Such changes to their appearance can cause some people to stop using the eye drops, a fact not lost on the drug companies, which have been actively looking into ways to improve patient compliance.

Boon for patients

A new drug, omidenepag, available here for about a year has been able to address most of the side effects, making it easier for patients to keep using it while also helping to improve the outcome for any future surgery that might be needed, says Assoc Prof Perera. "It reduces the side effects around the eye dramatically. That’s a big boon for the patient."

It especially benefits younger people who are worried about their appearance or those who have glaucoma in one eye.

And it’s not just the patient who potentially benefits from omidenepag.

"There are some advantages also to the doctor of these drugs," he says.

This is because other prostaglandin analogues can cause a tightening of the eyelids which can make it difficult for doctors to measure the intraocular pressure accurately with the usual instruments. They would need to use a different way that requires just a small amount of the cornea to be visible.

Assoc Prof Perera adds that a study has also found that tightening of the eyelids and a deepening of the upper eyelid sulcus that can result from other prostaglandin analogues also negatively affects the outcome of any future surgery.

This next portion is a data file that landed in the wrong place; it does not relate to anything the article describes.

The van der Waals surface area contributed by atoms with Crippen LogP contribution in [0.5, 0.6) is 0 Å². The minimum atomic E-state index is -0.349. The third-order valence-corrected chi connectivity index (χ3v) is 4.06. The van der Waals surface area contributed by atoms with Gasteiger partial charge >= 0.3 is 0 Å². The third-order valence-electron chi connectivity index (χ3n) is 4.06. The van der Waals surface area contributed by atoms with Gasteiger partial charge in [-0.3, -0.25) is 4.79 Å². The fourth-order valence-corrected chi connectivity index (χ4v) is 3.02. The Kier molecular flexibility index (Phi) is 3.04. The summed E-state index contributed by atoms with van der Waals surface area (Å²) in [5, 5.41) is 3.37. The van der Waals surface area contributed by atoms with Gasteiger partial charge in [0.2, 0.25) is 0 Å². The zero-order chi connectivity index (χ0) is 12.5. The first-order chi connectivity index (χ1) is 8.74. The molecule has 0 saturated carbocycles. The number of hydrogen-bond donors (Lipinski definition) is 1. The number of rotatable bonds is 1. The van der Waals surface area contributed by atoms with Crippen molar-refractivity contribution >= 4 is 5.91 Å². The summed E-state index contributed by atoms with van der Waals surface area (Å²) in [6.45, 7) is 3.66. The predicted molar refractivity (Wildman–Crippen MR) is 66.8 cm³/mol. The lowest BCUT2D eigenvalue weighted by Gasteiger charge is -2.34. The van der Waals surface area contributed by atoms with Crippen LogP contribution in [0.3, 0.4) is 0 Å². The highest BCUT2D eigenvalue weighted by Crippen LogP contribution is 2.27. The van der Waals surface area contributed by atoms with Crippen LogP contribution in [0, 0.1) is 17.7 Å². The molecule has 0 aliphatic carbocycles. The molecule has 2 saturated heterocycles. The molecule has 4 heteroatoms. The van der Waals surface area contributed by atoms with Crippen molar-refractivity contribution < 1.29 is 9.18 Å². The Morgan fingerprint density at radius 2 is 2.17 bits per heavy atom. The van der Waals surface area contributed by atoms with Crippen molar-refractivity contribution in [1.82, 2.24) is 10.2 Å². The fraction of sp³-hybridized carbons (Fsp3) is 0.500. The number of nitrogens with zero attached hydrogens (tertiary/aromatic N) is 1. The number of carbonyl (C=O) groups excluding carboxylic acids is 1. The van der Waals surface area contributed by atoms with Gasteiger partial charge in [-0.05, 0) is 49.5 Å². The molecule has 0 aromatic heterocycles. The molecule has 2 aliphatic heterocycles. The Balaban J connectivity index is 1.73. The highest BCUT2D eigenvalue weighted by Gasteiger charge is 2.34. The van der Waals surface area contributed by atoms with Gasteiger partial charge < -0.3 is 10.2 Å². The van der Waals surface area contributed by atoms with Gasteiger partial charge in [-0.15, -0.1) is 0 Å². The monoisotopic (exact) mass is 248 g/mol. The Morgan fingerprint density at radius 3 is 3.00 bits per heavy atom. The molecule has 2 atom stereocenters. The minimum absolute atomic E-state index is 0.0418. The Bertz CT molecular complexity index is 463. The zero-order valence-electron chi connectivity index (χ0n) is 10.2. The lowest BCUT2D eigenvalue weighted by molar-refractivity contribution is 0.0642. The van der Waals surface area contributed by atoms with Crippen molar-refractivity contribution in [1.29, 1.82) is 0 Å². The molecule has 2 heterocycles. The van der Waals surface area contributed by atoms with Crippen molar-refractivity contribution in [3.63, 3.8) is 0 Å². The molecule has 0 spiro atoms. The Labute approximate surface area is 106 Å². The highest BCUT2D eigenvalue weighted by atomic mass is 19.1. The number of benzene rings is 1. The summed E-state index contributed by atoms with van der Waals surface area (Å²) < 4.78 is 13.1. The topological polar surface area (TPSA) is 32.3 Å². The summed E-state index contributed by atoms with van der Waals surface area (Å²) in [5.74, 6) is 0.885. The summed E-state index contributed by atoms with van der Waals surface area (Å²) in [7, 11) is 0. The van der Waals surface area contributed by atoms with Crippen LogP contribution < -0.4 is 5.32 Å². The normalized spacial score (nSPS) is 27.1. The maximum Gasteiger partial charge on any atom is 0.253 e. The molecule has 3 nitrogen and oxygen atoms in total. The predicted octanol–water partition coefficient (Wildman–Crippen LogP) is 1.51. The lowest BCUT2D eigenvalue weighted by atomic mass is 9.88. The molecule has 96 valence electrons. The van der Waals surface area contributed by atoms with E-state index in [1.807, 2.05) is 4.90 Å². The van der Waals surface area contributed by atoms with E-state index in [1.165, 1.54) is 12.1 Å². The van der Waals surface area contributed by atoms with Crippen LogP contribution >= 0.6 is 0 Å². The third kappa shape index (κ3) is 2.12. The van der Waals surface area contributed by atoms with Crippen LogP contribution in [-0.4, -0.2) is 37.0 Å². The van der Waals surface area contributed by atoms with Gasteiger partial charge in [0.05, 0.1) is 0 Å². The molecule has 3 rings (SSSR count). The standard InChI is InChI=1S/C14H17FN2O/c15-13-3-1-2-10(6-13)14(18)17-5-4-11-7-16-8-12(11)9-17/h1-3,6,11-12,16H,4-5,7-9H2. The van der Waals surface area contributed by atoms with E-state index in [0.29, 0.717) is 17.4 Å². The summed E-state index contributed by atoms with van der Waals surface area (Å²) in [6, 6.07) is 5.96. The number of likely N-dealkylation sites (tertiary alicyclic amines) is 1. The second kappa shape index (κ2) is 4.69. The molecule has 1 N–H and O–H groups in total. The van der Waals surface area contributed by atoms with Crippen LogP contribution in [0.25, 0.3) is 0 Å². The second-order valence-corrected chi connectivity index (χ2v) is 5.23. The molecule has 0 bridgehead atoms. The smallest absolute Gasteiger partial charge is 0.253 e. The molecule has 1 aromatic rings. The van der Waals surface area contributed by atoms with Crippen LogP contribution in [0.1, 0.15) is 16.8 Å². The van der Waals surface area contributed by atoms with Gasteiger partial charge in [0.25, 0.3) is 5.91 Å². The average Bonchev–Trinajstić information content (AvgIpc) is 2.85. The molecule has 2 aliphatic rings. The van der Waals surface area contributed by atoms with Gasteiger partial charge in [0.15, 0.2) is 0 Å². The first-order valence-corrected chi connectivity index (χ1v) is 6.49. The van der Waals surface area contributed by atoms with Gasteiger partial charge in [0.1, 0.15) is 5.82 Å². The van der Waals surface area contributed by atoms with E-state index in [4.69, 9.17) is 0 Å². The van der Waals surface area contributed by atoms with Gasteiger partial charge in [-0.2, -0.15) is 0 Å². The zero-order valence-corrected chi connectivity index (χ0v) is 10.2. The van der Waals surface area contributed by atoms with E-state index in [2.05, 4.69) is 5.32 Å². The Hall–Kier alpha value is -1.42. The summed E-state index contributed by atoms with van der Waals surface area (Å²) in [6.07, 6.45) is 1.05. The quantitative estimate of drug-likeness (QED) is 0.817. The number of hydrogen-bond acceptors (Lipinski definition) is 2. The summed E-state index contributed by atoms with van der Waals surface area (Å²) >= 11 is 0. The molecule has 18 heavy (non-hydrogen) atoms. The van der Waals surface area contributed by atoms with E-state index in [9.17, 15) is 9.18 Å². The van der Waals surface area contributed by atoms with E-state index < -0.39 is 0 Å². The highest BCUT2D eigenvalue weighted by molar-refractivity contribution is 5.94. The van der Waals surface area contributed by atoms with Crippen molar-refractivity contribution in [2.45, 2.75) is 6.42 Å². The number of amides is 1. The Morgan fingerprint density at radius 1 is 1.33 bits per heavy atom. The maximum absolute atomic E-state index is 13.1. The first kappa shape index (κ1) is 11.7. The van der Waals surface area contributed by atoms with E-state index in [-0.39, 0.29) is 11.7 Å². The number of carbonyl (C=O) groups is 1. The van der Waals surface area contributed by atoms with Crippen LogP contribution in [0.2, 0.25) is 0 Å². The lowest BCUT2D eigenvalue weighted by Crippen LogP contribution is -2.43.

He recommends surgery as a last resort when medical treatment in the form of eye drops and/or laser have failed to slow down the progression of the glaucoma. The surgery aims to lower the pressure inside the eye by creating a bypass so that fluid inside moves to a bubble outside the eye and dissipates away into the blood vessels.

While omidenepag has its advantages, it is not suitable for people who have had cataract surgery or who are already on another prostaglandin analogue as it could lead to inflammation inside the eye. However, if the patient is on a different type of eye drop that is a beta blocker – a drug that decreases production of fluid that may increase pressure in the eyes – then adding omidenepag to the treatment is an option.

Assoc Prof Perera notes that even though rates of glaucoma here have remained stable over the past 20 to 30 years, there may be more people suffering from the condition as they may not be aware they have the illness. "That’s because we’re only diagnosing a small number of the people who actually have glaucoma. For every one person we know who’s got glaucoma, there are probably two to three who have got it but don’t know about it."

Usually, glaucoma cases are uncovered only when patients show up at the clinic for other issues, such as cataracts, he adds.

With World Glaucoma Week this year kicking off on March 12, it is an opportune time to raise awareness about the illness and the need for early detection.

"Glaucoma is progressive. That’s the biggest problem with it and if left undetected, it will lead to blindness given enough time. We want to find the disease in its earliest forms where it’s less visually debilitating and if we catch it then, we can usually do a good job of keeping that patient’s vision," says Assoc Prof Perera. 

To detect glaucoma early, go for regular eye screenings if you're 40 and above, or earlier, if there is a known family history of glaucoma.